It is worthwhile to think thoughts through to their logical conclusion, e.g. tax reform. What does a tax system look like that is both socially just and ecologically accurate and guarantees a minimum income for all citizens? A century and a half ago, John Stuart Mill considered only the taxation of consumption to be socially just. What a nonsense to tax performance, whether that of a worker or a manager – performance benefits the community. But by consuming goods, the total amount of which is always and necessarily limited, each of us limits the consumption of his fellow human beings. However, a progressive consumption tax is only conceivable with today’s technical means. Ten years ago, I proposed such a system in “Wohlstand und Armut” (Metropolis). It will never be realized in this logically uncompromising form, but the direction is clearly marked out. Only in one point did I not go far enough. Herman Daly, the great American pioneer of ecology, went a decisive step further. It is not possible, he argued, to curb the consumption of resources through taxes, but only through capping, i.e. through steadily decreasing upper limits, e.g. for the consumption of coal, oil, gas etc. (published as paperback and Amazon Kindle edition). See:
No more immediate, no more elementary private property can be thought of than that which constitutes my own body. If I am put in chains, imprisoned, or my normal sphere of activity severely restricted, I lose the right to this innate property – my liberty is annulled. Proceeding further on this way you transform free people into slaves, by depriving them of the right to dispose of their own being. Continue reading Private Property – does it create free men or lead to revolutions and serfdom?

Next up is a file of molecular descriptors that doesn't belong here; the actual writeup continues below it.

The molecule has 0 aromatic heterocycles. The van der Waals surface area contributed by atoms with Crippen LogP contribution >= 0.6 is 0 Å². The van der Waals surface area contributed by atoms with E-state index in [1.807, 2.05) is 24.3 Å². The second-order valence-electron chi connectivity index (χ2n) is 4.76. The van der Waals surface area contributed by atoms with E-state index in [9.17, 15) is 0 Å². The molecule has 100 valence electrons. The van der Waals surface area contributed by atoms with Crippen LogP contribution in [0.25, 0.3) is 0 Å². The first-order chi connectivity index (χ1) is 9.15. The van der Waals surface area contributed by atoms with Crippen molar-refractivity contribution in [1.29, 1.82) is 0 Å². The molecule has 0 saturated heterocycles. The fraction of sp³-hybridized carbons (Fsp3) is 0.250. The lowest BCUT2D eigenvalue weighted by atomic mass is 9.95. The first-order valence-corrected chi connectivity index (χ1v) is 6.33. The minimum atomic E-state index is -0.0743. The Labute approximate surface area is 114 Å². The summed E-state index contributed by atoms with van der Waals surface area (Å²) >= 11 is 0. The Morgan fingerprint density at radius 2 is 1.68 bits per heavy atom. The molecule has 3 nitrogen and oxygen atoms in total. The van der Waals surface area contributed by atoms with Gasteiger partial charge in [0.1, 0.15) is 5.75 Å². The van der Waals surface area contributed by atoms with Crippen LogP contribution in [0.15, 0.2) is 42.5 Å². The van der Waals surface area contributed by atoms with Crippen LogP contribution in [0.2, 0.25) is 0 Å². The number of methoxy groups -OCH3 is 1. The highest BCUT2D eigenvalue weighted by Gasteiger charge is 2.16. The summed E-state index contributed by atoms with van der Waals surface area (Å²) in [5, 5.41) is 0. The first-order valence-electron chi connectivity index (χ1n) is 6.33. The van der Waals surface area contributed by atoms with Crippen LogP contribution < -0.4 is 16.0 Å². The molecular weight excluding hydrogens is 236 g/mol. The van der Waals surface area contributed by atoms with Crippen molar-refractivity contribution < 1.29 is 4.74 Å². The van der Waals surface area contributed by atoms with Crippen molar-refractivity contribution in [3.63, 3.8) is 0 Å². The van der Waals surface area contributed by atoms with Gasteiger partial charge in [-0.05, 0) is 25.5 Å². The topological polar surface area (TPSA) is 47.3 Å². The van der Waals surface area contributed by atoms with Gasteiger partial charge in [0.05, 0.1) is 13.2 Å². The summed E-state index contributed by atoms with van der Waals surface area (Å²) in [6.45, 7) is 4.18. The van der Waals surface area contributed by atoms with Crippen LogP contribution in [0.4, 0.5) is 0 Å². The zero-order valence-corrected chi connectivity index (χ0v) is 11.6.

To leave nature to our children and grandchildren undestroyed by the ever more weighty ecological footprint of present generations – within Europe, this demand meets with broad understanding. Nowadays there is little doubt that the steady increase in the consumption of resources wreaks havoc on the world’s natural resources, even as the residuals of industrial production tend to pollute air, water and soil to an ever-increasing worldwide scale. Continue reading Good Governance: Let it be ecosocial!
Prospects for fiscal action directed against the excessive concentration of income and assets in view of defending and generating common wealth.
This is an abstract summarizing and enlarging the main theses in the last chapter of Wohlstand und Armut, Metropolis, Septembre 2010 (Wealth and Poverty) Continue reading New Fiscalism